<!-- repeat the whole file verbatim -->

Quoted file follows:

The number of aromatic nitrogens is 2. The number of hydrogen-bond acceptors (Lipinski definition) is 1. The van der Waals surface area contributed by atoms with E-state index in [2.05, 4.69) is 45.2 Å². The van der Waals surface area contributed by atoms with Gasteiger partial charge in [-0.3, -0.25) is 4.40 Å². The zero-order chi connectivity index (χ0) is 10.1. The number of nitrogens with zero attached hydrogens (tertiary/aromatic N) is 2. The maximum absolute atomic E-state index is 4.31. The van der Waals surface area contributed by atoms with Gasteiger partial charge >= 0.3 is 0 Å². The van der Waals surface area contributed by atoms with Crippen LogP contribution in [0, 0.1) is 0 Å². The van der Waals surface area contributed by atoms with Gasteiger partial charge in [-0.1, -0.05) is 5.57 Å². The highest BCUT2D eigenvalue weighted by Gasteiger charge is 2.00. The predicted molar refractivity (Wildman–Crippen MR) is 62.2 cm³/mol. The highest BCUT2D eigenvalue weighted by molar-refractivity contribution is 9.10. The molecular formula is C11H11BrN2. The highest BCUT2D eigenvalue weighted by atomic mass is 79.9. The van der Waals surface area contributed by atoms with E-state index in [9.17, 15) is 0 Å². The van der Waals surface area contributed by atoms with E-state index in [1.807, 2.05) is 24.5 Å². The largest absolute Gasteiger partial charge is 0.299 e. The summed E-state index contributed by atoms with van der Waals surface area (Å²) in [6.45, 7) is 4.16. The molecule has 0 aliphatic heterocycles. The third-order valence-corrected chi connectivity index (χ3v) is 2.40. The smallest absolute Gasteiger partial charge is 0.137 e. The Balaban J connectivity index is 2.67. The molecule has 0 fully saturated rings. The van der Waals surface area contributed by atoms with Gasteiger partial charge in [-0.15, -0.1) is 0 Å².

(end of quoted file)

The number of aromatic nitrogens is 2. The number of hydrogen-bond acceptors (Lipinski definition) is 1. The van der Waals surface area contributed by atoms with E-state index in [2.05, 4.69) is 45.2 Å². The van der Waals surface area contributed by atoms with Gasteiger partial charge in [-0.3, -0.25) is 4.40 Å². The zero-order chi connectivity index (χ0) is 10.1. The number of nitrogens with zero attached hydrogens (tertiary/aromatic N) is 2. The maximum absolute atomic E-state index is 4.31. The van der Waals surface area contributed by atoms with Gasteiger partial charge >= 0.3 is 0 Å². The van der Waals surface area contributed by atoms with Crippen LogP contribution in [0, 0.1) is 0 Å². The van der Waals surface area contributed by atoms with Gasteiger partial charge in [-0.1, -0.05) is 5.57 Å². The highest BCUT2D eigenvalue weighted by Gasteiger charge is 2.00. The predicted molar refractivity (Wildman–Crippen MR) is 62.2 cm³/mol. The highest BCUT2D eigenvalue weighted by molar-refractivity contribution is 9.10. The molecular formula is C11H11BrN2. The highest BCUT2D eigenvalue weighted by atomic mass is 79.9. The van der Waals surface area contributed by atoms with E-state index in [9.17, 15) is 0 Å². The van der Waals surface area contributed by atoms with E-state index in [1.807, 2.05) is 24.5 Å². The largest absolute Gasteiger partial charge is 0.299 e. The summed E-state index contributed by atoms with van der Waals surface area (Å²) in [6.45, 7) is 4.16. The molecule has 0 aliphatic heterocycles. The third-order valence-corrected chi connectivity index (χ3v) is 2.40. The smallest absolute Gasteiger partial charge is 0.137 e. The Balaban J connectivity index is 2.67. The molecule has 0 fully saturated rings. The van der Waals surface area contributed by atoms with Gasteiger partial charge in [-0.15, -0.1) is 0 Å².